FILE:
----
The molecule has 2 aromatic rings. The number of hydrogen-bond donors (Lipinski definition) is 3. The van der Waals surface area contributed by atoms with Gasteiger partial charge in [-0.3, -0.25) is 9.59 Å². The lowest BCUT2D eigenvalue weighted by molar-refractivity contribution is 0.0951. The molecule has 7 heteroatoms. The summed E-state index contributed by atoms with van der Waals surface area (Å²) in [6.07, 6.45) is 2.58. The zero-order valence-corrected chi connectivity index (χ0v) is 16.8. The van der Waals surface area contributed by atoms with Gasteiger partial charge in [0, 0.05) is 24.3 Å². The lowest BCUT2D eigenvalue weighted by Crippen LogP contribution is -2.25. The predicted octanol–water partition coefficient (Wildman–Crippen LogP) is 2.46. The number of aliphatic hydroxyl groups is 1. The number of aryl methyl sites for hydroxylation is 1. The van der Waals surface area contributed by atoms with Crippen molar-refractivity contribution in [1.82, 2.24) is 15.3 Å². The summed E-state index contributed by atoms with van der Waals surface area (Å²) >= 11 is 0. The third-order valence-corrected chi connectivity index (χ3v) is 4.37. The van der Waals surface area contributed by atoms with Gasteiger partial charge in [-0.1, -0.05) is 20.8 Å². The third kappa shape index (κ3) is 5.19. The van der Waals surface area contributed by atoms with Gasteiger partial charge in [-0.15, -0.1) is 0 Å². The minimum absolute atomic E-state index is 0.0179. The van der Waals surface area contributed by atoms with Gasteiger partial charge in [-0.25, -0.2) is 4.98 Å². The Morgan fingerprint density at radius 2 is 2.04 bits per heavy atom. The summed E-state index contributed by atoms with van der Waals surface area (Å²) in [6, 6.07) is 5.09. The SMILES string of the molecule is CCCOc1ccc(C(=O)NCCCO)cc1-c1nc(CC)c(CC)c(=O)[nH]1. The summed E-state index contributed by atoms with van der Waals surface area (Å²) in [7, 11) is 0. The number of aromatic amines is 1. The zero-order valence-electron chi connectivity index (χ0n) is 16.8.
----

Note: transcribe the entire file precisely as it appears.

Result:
The molecule has 2 aromatic rings. The number of hydrogen-bond donors (Lipinski definition) is 3. The van der Waals surface area contributed by atoms with Gasteiger partial charge in [-0.3, -0.25) is 9.59 Å². The lowest BCUT2D eigenvalue weighted by molar-refractivity contribution is 0.0951. The molecule has 7 heteroatoms. The summed E-state index contributed by atoms with van der Waals surface area (Å²) in [6.07, 6.45) is 2.58. The zero-order valence-corrected chi connectivity index (χ0v) is 16.8. The van der Waals surface area contributed by atoms with Gasteiger partial charge in [0, 0.05) is 24.3 Å². The lowest BCUT2D eigenvalue weighted by Crippen LogP contribution is -2.25. The predicted octanol–water partition coefficient (Wildman–Crippen LogP) is 2.46. The number of aliphatic hydroxyl groups is 1. The number of aryl methyl sites for hydroxylation is 1. The van der Waals surface area contributed by atoms with Crippen molar-refractivity contribution in [1.82, 2.24) is 15.3 Å². The summed E-state index contributed by atoms with van der Waals surface area (Å²) >= 11 is 0. The third-order valence-corrected chi connectivity index (χ3v) is 4.37. The van der Waals surface area contributed by atoms with Gasteiger partial charge in [-0.1, -0.05) is 20.8 Å². The third kappa shape index (κ3) is 5.19. The van der Waals surface area contributed by atoms with Gasteiger partial charge in [-0.15, -0.1) is 0 Å². The minimum absolute atomic E-state index is 0.0179. The van der Waals surface area contributed by atoms with Gasteiger partial charge in [-0.25, -0.2) is 4.98 Å². The Morgan fingerprint density at radius 2 is 2.04 bits per heavy atom. The summed E-state index contributed by atoms with van der Waals surface area (Å²) in [6, 6.07) is 5.09. The SMILES string of the molecule is CCCOc1ccc(C(=O)NCCCO)cc1-c1nc(CC)c(CC)c(=O)[nH]1. The summed E-state index contributed by atoms with van der Waals surface area (Å²) in [7, 11) is 0. The number of aromatic amines is 1. The zero-order valence-electron chi connectivity index (χ0n) is 16.8.